Since they bought the property and named it Torre Piccolo, the couple has visited Piedmont four or five times a year, developing strong friendships in the town and said they have been welcomed with generosity.

“The people in town welcomed us like family,” says Erin, recalling how they were first known as the “American Lees.”

They have since purchased a second property in Exilles and say the strength of the community is a big part of the town’s appeal.

“Everyone has been so kind and patient with us,” Tom said. “They appreciate that we love Excellus. They are very proud of their town and rightfully so. It’s an interesting place surrounded by a beautiful balance of nature and it’s very well preserved. So they should Feel proud.”

The couple developed a close friendship with the house’s previous owner, who Irene calls one of her “closest friends in Italy.”

“Her son had just given birth and we went to visit her,” he added. “So the purchase resulted in a wonderful friendship.”

Since so few people in Excelsior spoke English, Erin and Tom put a lot of effort into learning English, signing up for a language immersion program at a language school.

However, the Winters admit that learning the language has become easier for Irene, a fact that has not gone unnoticed by locals.

“I told them I was going to language school for a few weeks,” Erin said of a recent conversation with some neighbors.

slower pace

italian tower renovation

The Winters spent about $94,000 renovating Torre Piccolo, a five-room building.Photo credit: Tom Winter

“The first question is, ‘Why doesn’t Tom go? He needs it more than you do.'”

As much as they love Exilles, the couple admits they have had to adjust to certain aspects of small-town Italian life.

“We’ve learned that if you go to the grocery store at 10 a.m. on a Tuesday, it may be closed because the store has its own hours,” Erin said.

“Sometimes you go to a restaurant at eight o’clock at night and it’s closed because there’s a family birthday party. So you have to understand that and adapt to that.”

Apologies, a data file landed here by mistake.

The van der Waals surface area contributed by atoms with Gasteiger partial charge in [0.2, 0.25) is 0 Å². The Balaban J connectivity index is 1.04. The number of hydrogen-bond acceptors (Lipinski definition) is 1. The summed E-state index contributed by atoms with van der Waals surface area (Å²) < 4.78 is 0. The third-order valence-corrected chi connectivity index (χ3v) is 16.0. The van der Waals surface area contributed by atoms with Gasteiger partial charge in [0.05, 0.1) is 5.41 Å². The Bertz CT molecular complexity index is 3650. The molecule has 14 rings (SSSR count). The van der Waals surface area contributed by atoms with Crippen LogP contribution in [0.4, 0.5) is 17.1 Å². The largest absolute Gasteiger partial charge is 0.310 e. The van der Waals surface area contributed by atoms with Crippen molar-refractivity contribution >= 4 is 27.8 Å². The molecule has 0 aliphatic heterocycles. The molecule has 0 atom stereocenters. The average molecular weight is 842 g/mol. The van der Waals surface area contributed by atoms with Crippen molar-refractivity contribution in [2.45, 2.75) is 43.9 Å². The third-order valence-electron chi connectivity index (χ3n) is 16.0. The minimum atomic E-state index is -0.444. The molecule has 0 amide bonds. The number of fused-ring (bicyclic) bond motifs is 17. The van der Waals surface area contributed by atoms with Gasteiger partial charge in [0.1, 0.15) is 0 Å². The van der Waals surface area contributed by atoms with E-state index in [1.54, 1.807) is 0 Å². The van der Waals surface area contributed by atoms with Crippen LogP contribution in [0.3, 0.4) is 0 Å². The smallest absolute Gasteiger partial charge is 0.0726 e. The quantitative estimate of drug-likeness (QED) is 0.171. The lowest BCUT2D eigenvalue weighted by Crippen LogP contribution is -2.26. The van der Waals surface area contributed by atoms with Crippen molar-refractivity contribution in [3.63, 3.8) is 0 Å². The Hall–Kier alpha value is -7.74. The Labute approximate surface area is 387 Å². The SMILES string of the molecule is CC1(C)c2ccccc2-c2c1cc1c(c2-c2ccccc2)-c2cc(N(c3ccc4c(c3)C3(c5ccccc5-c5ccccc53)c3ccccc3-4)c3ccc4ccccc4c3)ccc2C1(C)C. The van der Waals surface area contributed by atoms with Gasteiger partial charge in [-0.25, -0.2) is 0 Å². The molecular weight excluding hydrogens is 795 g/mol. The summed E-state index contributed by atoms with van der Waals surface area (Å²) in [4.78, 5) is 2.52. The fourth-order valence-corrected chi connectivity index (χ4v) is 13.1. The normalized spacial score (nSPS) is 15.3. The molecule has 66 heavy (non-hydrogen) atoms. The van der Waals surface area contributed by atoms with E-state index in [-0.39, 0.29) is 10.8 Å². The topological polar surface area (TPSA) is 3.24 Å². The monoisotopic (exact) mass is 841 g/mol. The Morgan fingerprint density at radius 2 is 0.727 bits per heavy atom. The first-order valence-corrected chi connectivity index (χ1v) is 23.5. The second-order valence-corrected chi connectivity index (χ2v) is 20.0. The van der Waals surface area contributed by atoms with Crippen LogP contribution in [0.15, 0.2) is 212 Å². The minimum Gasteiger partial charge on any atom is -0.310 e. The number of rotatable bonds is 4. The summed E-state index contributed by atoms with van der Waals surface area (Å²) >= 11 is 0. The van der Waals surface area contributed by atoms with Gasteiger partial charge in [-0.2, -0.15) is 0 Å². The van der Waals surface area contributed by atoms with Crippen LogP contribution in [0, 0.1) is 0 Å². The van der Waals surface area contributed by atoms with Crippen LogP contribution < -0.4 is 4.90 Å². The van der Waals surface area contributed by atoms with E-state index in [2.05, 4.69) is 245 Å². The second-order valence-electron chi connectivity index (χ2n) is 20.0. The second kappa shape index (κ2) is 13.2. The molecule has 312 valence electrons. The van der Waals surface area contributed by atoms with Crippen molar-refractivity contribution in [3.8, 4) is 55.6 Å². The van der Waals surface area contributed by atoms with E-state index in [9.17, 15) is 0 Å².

The Winters said the slower pace of life has helped them feel less “intense.”

“It’s a good adjustment. You learn to slow down and relax a little bit in the process,” Tom said. “It was so beautiful. We really lost touch when we went there.”

Although the Winters said they would love to spend half the year in Piedmont, they do not have long-term visas, and tourist visas can only stay 90 days at a time.

However, Tom thinks it will be a long time before they consider settling permanently in Italy, noting that they hope to keep their property in the United States.

“I don’t think we’re there yet,” he said, adding that some things in Italian life would be “difficult” for them to deal with permanently.

“It’s difficult for me to be beholden to the famous Italian bureaucracy and the tax implications for us full-time. So the conversations we’re having are (about) how this is going to work.”

Currently, the Winters are planning to spend four to five months a year in Italy, saying they would love to bring their cats with them and spend more time growing plants in the garden.

Sometimes asked for advice by other American families who want to move to Italy, they say they always advise them to take their time to find the best destination for them, noting that while Excelsior is ideal for them choice, but “it just wasn’t for them.” Everyone. “world”.

“People find the dream of ‘Under the Tuscan Sun’ very, very cool,” Erin said.

“So, if you dream of living in Provence. Or if you want to go somewhere in Tuscany or Spain, just do it. Don’t just talk about it. Make it happen. But I encourage people to seriously seek out your space .

Tom echoed the sentiment, stressing that while he wouldn’t advise anyone to buy a home on Handshake, he’s happy with how things turned out.

“It started as an idea (that we thought) might be interesting,” he said. “But what impressed us most was what an investment it was in our souls. How friendly the people were. The return on the investment was the human experience. It exceeded all our expectations.”